Figures came out recently that showed that the proportion of children eligible for free school meals (FSM) was at its lowest level since 2001 [PDF], when pupil-level information on this was first collected nationally.
This is likely to be for a combination of reasons: an economy that has improved since the early 2010s, meaning fewer parents are out of work; tighter rules on benefit entitlement; and, at primary level, the introduction of universal infant free school meals (UIFSM) in September 2014. (Though when we considered this final point last year we concluded that it had only led to a relatively small decrease in numbers recorded as being eligible for free school meals).
But what is the funding impact of this change in demographics?
Disadvantage and school funding
Under the main funding stream for schools, local authorities can choose whether individual schools’ funding should be linked to a deprivation measure based on where a child lives, or FSM rates, or both [PDF] – but the overall amount that a local authority area receives is broadly based on the amount received historically.
So this post is going to focus on a distinct type of funding, where disadvantage rates are directly tied to the amount of funding a school receives: the Pupil Premium.
The Pupil Premium has been in existence since 2011, and is intended to raise the attainment of pupil groups known to be less likely to reach their full potential.
It is composed of four elements: deprivation Pupil Premium; service child Pupil Premium; looked after child Pupil Premium; and post-looked after child Pupil Premium. (The last two are sometimes referred to as the Pupil Premium Plus, but for the rest of this post these streams will all be referred to collectively simply as Pupil Premium).
The impact of falling disadvantage numbers
Deprivation Pupil Premium forms the bulk of Pupil Premium funding – £2.2bn out of £2.4bn in the year April 2017-April 2018 – and is triggered if a child has been eligible for free school meals in the last six years (often referred to as FSM6).
Because under FSM6 a child only needs to have been FSM-eligible for one or more school terms in the last six years, FSM6 rates fall more slowly than FSM rates.
But, as FSM rates have fallen in recent years, FSM6 rates have also begun to fall: since 2013/14 at primary level, and since 2016/17 at secondary level.
(A slight side note: one reason for the greater fall at primary level is like to be the UIFSM policy. But, as well, the nature of the FSM6 measure is slightly different at primary as it is to at secondary. For a child in Year 4, for example, we’re actually talking about FSM5, as the child only has five years of records in the school system. So the FSM6 rate will follow the FSM rate more closely at primary level than at secondary.)
As a result, while the amount paid for each child eligible for deprivation Pupil Premium has remained the same since 2014/15, the total cash amount provided has started to go down.
It’s worth saying, though, that overall Pupil Premium funding hasn’t gone down by quite so much as deprivation Pupil Premium has, as there has been an increase in the service child, the looked after child and – particularly – the post-looked after child components since 2014/15.
But if we move away from looking at things nationally, an interesting picture emerges.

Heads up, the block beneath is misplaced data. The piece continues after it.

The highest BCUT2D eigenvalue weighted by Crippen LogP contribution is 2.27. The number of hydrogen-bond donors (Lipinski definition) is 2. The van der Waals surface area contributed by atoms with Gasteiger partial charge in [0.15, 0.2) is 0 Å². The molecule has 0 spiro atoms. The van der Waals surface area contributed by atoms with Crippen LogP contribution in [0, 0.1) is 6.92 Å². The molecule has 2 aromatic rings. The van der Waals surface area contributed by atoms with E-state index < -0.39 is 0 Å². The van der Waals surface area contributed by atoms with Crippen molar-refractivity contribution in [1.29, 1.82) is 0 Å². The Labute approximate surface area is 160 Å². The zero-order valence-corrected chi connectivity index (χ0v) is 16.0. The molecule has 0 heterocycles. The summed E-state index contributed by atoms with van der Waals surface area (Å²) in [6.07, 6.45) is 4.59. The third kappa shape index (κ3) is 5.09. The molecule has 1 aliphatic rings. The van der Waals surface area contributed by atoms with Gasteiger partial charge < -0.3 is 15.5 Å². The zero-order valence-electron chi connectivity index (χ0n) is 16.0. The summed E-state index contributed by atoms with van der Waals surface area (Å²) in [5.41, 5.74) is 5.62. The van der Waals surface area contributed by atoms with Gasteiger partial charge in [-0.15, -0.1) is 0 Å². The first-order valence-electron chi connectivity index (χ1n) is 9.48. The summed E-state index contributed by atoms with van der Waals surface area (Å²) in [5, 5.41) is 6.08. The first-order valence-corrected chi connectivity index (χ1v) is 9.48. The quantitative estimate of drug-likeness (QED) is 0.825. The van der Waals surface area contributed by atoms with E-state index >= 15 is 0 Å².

The regional breakdown
As a post we wrote last year noted, the number of disadvantaged pupils is down particularly in London. Correspondingly, total Pupil Premium funding is down 6% in London in the period since 2014/15 – from roughly £465m to £437m.
This is the funding stream operating as it was intended and, to some extent, this might not be a problem. If FSM6 is a good proxy for disadvantage, then if schools have fewer pupils whose parents have been eligible for benefits in the recent past, the rationale for the schools receiving less Pupil Premium funding is fairly clear. (This would, though, only be the case if FSM6 is doing as good a job at identifying children who need extra resources to help support them as it was previously – and that changes in benefit entitlement and the UIFSM policy are not significantly lessening this.)
But, at the end of the day, it is £27m that has gone out of the budgets of London schools in the last three years. That will have taken adjustment, as will likely further reductions in Pupil Premium funding for the capital in the coming years. If nothing else, we need to keep this in mind when considering the other financial demands being made of schools.
The same will no doubt be true of individual schools elsewhere in the country. And, even for those schools that have seen no change in the share of their children eligible for the Pupil Premium, the rate paid has not changed since 2014/15, meaning all schools have already experienced a real-terms cut.
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1. Under the proposed national funding formula, the amount of funding which a school receives would be based on both free school meal rates, and the deprivation of children’s home areas [PDF].
2. In the first year, 2011/12, it was based on current free school meals eligibility, rather than eligibility at any point in the last six years.
3. Some caution is needed with the 2017/18 allocations figures. While they are the amounts that the Department for Education has begun paying to schools for the period starting April this year, the final amounts may change, due, for example, due to adjustments to the number of children considered to be looked after.
4. Taking into account the additional £23 in deprivation funding paid for primary pupils 2014/15. In fact, being strictly accurate there’s been a reduction from £1,323 to £1,320 in the primary deprivation rate post-2014/15.